Bacteria ( i/bækˈtɪəriə/; singular: bacterium) constitute a large domain or kingdom of prokaryotic microorganisms.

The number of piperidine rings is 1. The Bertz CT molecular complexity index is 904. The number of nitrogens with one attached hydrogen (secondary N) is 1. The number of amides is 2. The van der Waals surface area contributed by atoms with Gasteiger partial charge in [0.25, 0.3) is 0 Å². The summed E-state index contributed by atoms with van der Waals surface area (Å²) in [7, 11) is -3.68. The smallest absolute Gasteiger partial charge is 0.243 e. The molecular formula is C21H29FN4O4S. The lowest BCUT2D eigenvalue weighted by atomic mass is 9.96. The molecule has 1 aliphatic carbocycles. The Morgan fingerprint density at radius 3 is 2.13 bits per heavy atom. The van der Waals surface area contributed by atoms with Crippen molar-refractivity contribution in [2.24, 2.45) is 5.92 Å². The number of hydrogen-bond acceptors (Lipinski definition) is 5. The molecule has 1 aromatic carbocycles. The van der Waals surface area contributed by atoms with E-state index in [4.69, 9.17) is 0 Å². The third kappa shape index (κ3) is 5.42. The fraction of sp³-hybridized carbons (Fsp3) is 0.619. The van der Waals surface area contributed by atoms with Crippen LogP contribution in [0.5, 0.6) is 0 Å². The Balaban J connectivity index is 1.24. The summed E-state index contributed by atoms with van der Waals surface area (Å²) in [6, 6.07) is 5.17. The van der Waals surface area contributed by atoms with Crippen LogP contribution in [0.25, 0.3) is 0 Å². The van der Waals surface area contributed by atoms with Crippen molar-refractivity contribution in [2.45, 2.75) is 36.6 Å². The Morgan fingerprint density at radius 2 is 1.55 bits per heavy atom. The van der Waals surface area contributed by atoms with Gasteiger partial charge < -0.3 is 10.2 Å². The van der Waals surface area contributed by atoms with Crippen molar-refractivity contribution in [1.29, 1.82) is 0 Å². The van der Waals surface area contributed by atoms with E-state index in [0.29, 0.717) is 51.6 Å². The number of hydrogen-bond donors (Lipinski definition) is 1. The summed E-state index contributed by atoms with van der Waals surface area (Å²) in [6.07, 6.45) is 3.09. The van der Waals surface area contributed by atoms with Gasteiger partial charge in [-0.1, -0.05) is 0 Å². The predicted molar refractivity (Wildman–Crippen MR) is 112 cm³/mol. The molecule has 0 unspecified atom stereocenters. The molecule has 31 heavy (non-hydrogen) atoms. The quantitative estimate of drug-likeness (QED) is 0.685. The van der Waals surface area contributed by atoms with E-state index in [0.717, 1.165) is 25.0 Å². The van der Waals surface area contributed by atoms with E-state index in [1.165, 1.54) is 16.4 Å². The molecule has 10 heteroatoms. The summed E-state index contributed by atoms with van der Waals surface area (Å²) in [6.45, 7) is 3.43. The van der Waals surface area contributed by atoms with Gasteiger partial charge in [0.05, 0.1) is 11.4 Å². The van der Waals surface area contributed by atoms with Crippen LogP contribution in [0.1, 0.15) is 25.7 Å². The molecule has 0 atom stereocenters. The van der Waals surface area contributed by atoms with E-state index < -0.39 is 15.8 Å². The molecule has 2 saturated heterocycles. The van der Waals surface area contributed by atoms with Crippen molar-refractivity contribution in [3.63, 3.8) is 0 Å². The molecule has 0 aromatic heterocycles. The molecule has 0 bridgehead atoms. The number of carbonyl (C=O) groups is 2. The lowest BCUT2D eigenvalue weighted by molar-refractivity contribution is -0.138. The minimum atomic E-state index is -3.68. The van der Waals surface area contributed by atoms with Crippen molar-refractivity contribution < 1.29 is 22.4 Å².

Typically a few micrometres in length, bacteria have a wide range of shapes, ranging from spheres to rods and spirals. Bacteria were among the first life forms to appear on Earth, and are present in most habitats on the planet. Bacteria inhabit soil, water, acidic hot springs, radioactive waste,[2] and the deep portions of Earth's crust. Bacteria also live in plants, animals (see symbiosis), and have flourished in manned space vehicles.[3] There are typically 40 million bacterial cells in a gram of soil and a million bacterial cells in a millilitre of fresh water. There are approximately 5×1030 bacteria on Earth,[4] forming a biomass that exceeds that of all plants and animals.[5] Bacteria are vital in recycling nutrients, with many steps in nutrient cycles depending on these organisms, such as the fixation of nitrogen from the atmosphere and putrefaction. In the biological communities surrounding hydrothermal vents and cold seeps, bacteria provide the nutrients needed to sustain life by converting dissolved compounds such as hydrogen sulphide and methane to energy. On 17 March 2013, researchers reported data that suggested bacterial life forms thrive in the Mariana Trench, the deepest spot on the Earth.[6][7] Other researchers reported related studies that microbes thrive inside rocks up to 1900 feet below the sea floor under 8500 feet of ocean off the coast of the northwestern United States.[6][8] According to one of the researchers,"You can find microbes everywhere — they're extremely adaptable to conditions, and survive wherever they are."[6] Most bacteria have not been characterised, and only about half of the phyla of bacteria have species that can be grown in the laboratory.[9] The study of bacteria is known as bacteriology, a branch of microbiology.